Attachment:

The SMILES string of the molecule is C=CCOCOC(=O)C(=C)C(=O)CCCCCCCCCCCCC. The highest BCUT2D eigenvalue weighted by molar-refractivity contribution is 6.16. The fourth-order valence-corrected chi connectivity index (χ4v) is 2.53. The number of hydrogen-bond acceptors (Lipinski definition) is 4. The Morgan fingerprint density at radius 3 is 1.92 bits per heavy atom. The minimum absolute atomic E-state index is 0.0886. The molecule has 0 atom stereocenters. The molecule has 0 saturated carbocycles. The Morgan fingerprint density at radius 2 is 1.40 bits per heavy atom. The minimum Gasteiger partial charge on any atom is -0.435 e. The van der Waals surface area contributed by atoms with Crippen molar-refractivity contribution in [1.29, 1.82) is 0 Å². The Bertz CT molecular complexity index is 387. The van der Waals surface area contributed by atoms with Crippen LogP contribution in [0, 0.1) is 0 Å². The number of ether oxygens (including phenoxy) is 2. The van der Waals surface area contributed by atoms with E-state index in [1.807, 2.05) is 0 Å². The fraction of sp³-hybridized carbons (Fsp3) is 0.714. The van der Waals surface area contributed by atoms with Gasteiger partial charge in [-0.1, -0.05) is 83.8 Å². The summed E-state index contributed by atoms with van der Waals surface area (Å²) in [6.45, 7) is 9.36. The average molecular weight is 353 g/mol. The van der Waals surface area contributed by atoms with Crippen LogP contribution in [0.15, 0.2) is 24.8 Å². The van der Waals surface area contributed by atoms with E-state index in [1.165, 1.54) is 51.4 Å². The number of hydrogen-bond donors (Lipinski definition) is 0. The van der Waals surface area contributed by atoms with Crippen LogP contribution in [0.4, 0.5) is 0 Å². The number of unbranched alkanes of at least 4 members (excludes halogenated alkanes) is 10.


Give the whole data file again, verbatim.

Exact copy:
The SMILES string of the molecule is C=CCOCOC(=O)C(=C)C(=O)CCCCCCCCCCCCC. The highest BCUT2D eigenvalue weighted by molar-refractivity contribution is 6.16. The fourth-order valence-corrected chi connectivity index (χ4v) is 2.53. The number of hydrogen-bond acceptors (Lipinski definition) is 4. The Morgan fingerprint density at radius 3 is 1.92 bits per heavy atom. The minimum absolute atomic E-state index is 0.0886. The molecule has 0 atom stereocenters. The molecule has 0 saturated carbocycles. The Morgan fingerprint density at radius 2 is 1.40 bits per heavy atom. The minimum Gasteiger partial charge on any atom is -0.435 e. The van der Waals surface area contributed by atoms with Crippen molar-refractivity contribution in [1.29, 1.82) is 0 Å². The Bertz CT molecular complexity index is 387. The van der Waals surface area contributed by atoms with Crippen LogP contribution in [0, 0.1) is 0 Å². The number of ether oxygens (including phenoxy) is 2. The van der Waals surface area contributed by atoms with E-state index in [1.807, 2.05) is 0 Å². The fraction of sp³-hybridized carbons (Fsp3) is 0.714. The van der Waals surface area contributed by atoms with Gasteiger partial charge in [-0.1, -0.05) is 83.8 Å². The summed E-state index contributed by atoms with van der Waals surface area (Å²) in [6.45, 7) is 9.36. The average molecular weight is 353 g/mol. The van der Waals surface area contributed by atoms with Crippen LogP contribution in [0.15, 0.2) is 24.8 Å². The van der Waals surface area contributed by atoms with E-state index in [1.165, 1.54) is 51.4 Å². The number of hydrogen-bond donors (Lipinski definition) is 0. The van der Waals surface area contributed by atoms with Crippen LogP contribution in [0.4, 0.5) is 0 Å². The number of unbranched alkanes of at least 4 members (excludes halogenated alkanes) is 10.